I know the arm chair experts out there are at this point brandishing pitchforks and fire brands with cries of ‘Dynamic Range!’  So, let’s clear up the DR issue right now: Yes, the EOS R has the same sensor as the 5D MKIV and yes it does not have the 14+ stop Dynamic Range of the Sony Sensors. But who cares? Im yet to see a single photograph that is worth the paper it is printed on that actually uses even close to 14 stops of Dynamic Range. Call me old school, but I want to make photographs in soft light with a limited dynamic range and if the sky falls outside of the sensors capability to record it I am more than happy to use a graduated ND filter to tame the Dynamic Range. The new range of high quality optical glass filters on the market are superb and have no negative impact on image quality.

As a wildlife camera and for the sort, type and style of wildlife imagery I pursue I am afraid the EOS R is all but useless. Its frame rate is just far too slow for subjects such as birds, its auto focus is not a patch on the EOS 1DX MKII in the field and the EVF is simply sub optimal with fast moving subjects. The time may come when a mirrorless camera is the weapon of choice for wildlife, but until that time the 1DX MKII and its replacement the 1DX MKIII will be my tools of choice for serious wildlife work.

Canon had a number of solid engineering reasons to develop the new RF mount for its mirrorless system. Frankly, none of those reasons offer me anything I don’t already have in my current EF mount so I think it highly unlikely at this point that I will be purchasing any dedicated RF lenses. The new Canon EOS 1DX MKIII when its officially announced will be EF mount. Working Pros such as myself are fully geared for EF mount and we are not about to dump tens of thousands of dollars of glass when the tools we currently have are more than sufficient for our needs. Canon know this and are not about to abandon their core high end market just because they have a new mount in two different mirrorless bodies. We will get a professional mirrorless camera from Canon with an RF mount, but don’t expect to see it until after the 1DX MKIII is announced.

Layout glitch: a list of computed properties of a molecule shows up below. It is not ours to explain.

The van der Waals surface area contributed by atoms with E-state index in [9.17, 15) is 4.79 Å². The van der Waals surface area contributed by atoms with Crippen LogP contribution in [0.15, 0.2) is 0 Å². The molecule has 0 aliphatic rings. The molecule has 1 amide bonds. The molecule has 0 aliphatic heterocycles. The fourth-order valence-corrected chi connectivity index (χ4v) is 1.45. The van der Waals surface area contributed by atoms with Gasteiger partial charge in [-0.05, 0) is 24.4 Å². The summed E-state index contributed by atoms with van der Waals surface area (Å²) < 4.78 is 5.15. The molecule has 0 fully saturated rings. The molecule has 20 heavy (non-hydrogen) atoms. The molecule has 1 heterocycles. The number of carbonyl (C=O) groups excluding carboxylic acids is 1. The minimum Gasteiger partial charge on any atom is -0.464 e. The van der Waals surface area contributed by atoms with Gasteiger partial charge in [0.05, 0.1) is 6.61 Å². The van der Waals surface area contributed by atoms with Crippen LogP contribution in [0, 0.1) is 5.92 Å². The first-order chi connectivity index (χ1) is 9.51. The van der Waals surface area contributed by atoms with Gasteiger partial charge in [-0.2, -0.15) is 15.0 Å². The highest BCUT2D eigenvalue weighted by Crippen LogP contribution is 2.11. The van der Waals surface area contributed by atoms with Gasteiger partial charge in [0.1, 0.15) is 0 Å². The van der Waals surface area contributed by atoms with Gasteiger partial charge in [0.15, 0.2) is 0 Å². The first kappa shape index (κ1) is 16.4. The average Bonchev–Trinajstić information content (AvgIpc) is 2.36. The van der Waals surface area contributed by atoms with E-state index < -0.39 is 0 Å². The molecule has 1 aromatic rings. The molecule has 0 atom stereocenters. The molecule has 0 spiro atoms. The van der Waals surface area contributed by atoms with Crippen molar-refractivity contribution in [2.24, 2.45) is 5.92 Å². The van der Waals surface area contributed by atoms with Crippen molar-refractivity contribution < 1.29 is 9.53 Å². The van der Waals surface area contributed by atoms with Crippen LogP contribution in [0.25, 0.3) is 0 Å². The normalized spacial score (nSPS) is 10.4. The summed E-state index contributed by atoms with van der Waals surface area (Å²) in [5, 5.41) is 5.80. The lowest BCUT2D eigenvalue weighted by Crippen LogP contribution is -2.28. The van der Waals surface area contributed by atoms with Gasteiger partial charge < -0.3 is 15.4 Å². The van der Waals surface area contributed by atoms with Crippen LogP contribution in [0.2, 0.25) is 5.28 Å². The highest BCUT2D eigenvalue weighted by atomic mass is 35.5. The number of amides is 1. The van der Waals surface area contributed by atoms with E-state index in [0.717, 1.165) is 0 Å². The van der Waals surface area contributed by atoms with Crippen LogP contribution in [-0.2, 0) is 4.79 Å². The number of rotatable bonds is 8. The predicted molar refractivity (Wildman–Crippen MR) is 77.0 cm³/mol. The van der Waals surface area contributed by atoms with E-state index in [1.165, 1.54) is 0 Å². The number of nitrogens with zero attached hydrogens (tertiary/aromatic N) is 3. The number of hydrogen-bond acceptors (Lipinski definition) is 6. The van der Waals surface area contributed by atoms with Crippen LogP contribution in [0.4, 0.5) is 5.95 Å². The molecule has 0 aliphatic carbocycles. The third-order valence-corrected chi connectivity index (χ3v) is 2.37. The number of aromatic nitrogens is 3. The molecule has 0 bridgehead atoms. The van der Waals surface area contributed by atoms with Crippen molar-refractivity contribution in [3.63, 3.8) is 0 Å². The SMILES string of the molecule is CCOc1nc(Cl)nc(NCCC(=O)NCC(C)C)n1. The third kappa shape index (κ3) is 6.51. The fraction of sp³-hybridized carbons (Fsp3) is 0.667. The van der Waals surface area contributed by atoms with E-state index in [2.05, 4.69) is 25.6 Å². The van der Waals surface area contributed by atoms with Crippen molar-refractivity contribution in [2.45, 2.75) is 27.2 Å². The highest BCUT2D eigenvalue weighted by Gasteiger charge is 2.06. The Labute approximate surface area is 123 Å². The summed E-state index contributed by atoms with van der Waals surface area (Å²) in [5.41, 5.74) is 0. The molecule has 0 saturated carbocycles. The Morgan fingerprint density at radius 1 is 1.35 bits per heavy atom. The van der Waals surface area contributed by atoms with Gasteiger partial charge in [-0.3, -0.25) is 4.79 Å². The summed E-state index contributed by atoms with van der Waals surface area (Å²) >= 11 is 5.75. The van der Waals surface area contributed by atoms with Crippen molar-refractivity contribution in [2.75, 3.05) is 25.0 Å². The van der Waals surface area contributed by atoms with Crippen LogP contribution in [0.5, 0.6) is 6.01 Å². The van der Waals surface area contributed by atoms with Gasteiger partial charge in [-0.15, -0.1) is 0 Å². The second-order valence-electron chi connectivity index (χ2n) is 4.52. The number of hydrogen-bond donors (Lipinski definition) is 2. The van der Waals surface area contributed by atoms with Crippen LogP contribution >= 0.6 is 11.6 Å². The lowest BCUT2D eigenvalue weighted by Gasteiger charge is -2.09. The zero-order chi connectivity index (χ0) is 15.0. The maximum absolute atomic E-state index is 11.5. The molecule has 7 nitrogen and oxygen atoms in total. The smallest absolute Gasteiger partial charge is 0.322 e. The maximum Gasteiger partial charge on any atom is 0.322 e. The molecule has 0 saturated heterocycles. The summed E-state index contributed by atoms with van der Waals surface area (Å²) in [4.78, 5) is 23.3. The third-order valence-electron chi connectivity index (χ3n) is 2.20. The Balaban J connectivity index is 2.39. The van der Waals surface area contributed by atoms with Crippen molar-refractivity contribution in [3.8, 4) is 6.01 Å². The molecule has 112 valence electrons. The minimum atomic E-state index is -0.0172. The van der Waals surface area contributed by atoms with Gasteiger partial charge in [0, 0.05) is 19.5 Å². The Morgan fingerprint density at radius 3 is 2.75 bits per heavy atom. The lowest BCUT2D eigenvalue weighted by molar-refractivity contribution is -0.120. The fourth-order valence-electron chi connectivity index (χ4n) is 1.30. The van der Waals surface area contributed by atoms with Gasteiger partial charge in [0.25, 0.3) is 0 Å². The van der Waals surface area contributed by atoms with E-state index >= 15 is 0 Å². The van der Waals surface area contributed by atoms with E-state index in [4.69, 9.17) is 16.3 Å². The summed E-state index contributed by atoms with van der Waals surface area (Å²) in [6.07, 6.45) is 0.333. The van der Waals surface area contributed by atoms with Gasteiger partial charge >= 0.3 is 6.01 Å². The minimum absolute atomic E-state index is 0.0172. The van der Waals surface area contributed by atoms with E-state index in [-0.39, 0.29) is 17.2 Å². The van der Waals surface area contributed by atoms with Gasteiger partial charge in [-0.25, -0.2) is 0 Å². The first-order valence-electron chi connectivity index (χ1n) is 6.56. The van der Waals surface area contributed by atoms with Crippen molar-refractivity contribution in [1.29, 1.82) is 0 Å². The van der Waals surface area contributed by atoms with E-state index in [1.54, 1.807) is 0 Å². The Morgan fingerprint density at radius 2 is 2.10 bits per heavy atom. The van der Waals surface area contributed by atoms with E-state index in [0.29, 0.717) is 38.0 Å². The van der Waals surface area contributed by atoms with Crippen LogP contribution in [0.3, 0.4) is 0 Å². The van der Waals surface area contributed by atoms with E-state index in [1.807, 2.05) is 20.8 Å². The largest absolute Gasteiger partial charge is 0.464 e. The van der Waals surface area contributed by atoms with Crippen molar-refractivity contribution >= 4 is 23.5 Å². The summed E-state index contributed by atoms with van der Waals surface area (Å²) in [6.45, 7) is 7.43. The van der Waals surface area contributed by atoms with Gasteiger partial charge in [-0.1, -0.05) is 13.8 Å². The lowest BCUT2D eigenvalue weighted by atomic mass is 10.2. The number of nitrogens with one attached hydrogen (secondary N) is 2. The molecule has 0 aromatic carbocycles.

During my testing of the EOS R I also inadvertently tested its weather sealing when I slipped on moss covered rocks at Hopetoun falls in Victoria and temporarily submerged both myself and the camera in the river – whoops! I managed to kill a 24-70mm F4L IS lens in the process, but the camera was absolutely fine. It not only survived the short dunking, but it didn’t skip a beat in the process. Once I extracted myself from the river I simply dried off the camera and kept shooting. Whilst I wouldn’t recommend you try this (I may have just been lucky) it is pretty solid evidence that the EOS R is quite a tough little camera with more than decent weather sealing.